Among the tallest batters in major league history, the 6-foot-7 Judge burst on the scene on Aug. 13, 2016, homering off the railing above Yankee Stadium’s center-field sports bar and into the netting above Monument Park. He followed Tyler Austin to the plate and they become the first teammates to homer in their first major league at-bats in the same game.

Judge hit 52 homers with 114 RBIs the following year and was a unanimous winner of the AL Rookie of the Year award. Injuries limited him during the following three seasons, and he rebounded to hit 39 homers with 98 RBIs in 2021.

As he approached his last season before free agent eligibility, Judge on opening day turned down the Yankees’ offer of an eight-year contract worth from $230.5 million to $234.5 million. The proposal included an average of $30.5 million annually from 2023-29, with his salary this year to be either the $17 million offered by the team in arbitration or the $21 million requested by the player.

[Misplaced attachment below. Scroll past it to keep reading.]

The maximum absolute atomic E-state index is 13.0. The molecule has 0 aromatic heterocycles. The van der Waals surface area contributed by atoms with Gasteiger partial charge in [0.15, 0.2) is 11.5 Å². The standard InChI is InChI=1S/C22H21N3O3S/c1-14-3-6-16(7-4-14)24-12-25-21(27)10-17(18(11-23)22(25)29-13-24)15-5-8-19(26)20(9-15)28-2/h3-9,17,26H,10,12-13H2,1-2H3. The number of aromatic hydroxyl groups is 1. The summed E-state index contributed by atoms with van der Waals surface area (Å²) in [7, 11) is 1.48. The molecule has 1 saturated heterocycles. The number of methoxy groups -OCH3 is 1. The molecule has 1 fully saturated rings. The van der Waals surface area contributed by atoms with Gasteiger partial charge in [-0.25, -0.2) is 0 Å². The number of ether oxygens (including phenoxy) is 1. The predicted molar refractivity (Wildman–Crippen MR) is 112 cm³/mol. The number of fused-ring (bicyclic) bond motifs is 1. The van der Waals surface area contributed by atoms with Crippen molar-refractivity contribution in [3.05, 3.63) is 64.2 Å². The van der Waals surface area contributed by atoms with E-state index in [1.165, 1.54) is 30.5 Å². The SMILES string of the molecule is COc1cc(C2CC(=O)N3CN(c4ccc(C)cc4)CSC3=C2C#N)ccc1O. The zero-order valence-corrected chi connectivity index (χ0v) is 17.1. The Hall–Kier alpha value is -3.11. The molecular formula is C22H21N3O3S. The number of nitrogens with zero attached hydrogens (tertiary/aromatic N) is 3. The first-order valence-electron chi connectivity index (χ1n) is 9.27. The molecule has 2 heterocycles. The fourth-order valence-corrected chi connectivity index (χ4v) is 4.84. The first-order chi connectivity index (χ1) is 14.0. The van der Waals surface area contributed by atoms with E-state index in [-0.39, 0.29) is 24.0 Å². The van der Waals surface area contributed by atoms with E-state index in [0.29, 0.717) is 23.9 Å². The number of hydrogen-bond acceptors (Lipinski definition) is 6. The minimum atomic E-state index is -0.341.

An agreement was reached in June on a $19 million, one-year deal, and Judge heads into this offseason likely to get a contract from the Yankees or another team for $300 million or more, perhaps topping $400 million.

Judge hit six homers in April, 12 in May and 11 in June. He earned his fourth All-Star selection and entered the break with 33 homers. He had 13 homers in July and dropped to nine in August, when injuries left him less protected in the batting order and pitchers walked him 25 times.

He became just the fifth player to hold a share of the AL season record. Nap Lajoie hit 14 in the AL’s first season as a major league in 1901, and Philadelphia Athletics teammate Socks Seabold had 16 the next year, a mark that stood until Babe Ruth hit 29 in 1919. Ruth set the record four times in all, with 54 in 1920, 59 in 1921 and 60 in 1927, a mark that stood until Maris’ 61 in 1961.

Maris was at 35 in July 1961 during the first season each team’s schedule increased from 154 games to 162, and baseball Commissioner Ford Frick ruled if anyone topped Ruth in more than 154 games “there would have to be some distinctive mark in the record books to show that Babe Ruth’s record was set under a 154-game schedule.”

That “distinctive mark” became known as an “asterisk” and it remained until Sept. 4, 1991, when a committee on statistical accuracy chaired by Commissioner Fay Vincent voted unanimously to recognize Maris as the record holder.